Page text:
The high school cross country season is finally over. For the most part, it ended as expected.
Anna Rohrer took home her first national title while Edward Cheserek made it two in a row at the 2012 Foot Locker Finals in Balboa Park.
Even though the season is finally over, we couldn’t help but think, “What if?”
The Girls’ Championship - The Midwest is Tough
The girls from the Midwest was easily recognizable with their yellow jerseys. Even with their bright colors, we still couldn’t spot pre-race favorite Anna Rohrer early in the race.
Rohrer had taken a spill 400m into the race, but that didn’t rattle the sophomore superstar.
She slowly made her way to the front and joined her Midwest teammates Maria Hauger, Jordyn Colter, and Taylor Werner.
It would be the Rohrer show from two miles out from the finish. The eventual Foot Locker champion passed the marker in 11:10 and then pulled away from the field.
Rohrer would become the fourth sophomore to win a Foot Locker title as she broke the tape in 17:25.
However, it wouldn’t be a top three sweep for the Midwest. Catarina Rocha from the Northeast would storm home in the final 200m to take second in 17:29.0.
We screamed "LEAN" as if they could hear us.
In our meet preview
, we mentioned that Rocha’s 2011 finish was due to her closing speed. One year later, she once again shifted gears to outkick and nip third place finisher Hauger (17:29.2) and fourth place finisher Colter (17:29.5).
Karis Jochen finally overcame her rival from the South, Sophie Chase, to finish fifth in 17:36.
The Midwest girls would take the "team title" with 24 points. The South finished second with 49 points, the Northeast in third with 71, and the West with 98. We thought that the Midwest would put five in the top ten; they put six.
The Battle of National Champions - Baxter versus Rohrer
While cross country may be getting more exposure, it comes at a price. Two championships divide the national field and sometimes leave lingering questions.
In the case of the girls’ championship, one has to wonder who would win if Baxter and Rohrer went head to head.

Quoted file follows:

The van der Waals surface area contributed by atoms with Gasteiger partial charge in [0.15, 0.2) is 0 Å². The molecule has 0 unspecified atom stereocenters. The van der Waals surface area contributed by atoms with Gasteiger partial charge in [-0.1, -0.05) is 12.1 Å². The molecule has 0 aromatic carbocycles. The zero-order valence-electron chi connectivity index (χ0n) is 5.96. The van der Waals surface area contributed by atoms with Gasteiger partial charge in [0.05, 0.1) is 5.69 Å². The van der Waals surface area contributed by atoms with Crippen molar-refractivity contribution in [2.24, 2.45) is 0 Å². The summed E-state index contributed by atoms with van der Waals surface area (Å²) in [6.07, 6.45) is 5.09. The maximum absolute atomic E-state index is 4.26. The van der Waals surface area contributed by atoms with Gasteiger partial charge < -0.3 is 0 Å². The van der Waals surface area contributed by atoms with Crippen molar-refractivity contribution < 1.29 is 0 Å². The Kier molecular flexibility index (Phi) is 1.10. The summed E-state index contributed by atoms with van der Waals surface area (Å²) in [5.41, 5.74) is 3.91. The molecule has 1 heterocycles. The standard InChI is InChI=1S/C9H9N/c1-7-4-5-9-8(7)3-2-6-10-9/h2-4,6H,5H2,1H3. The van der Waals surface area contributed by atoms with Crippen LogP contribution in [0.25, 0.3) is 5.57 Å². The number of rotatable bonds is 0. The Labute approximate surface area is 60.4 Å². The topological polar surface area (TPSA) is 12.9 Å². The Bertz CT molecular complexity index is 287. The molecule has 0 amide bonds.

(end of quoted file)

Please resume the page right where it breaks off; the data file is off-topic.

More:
The only way we can try and find an answer for the problem is by using the data that we have available.
The Foot Locker and NXN championship races are not the best races to gauge our comparison. Rohrer took a tumble and fell in the first 400m and the times from Portland were totally out of whack. Both champions could have run faster if the situations had been more favorable.
Instead, we’ll use Rohrer’s 16:54 course record from the Midwest Regional and Baxter’s 16:00 CR from the Mt. SAC Invitational.
Rohrer’s winning time from the regional champion jumped the previous marks from Claire Durkin and Melody Fairchild. Durkin had run 17:08 on the Kenosha, WI course in 2007 to break Fairchild’s 17:08 run from 1990.
The two fared very well at the FL Finals in their respective years, but their times were very different. Durkin would take fourth in 17:44 while Fairchild would go on to set the Balboa Park course record in a blazing 16:39.
If the two had closer finishing times, there would be a better conclusion. While we can’t predict Rohrer’s best possible mark, perhaps Baxter’s run would serve as a better data point.
Baxter’s jaw-dropping 16:00 at Mt. SAC broke the long standing mark of 16:16 set by Amber Trotter in 2001. The next closest finish would be Jordan Hasay’s 16:27 from 2008.
Trotter’s finish at Foot Locker Finals would be moot in the scenario because nationals had been moved to Orlando, Florida between 1997 and 2001. Even though Trotter ran a blistering 16:24 to win the title, it doesn’t correlate to anything back in San Diego.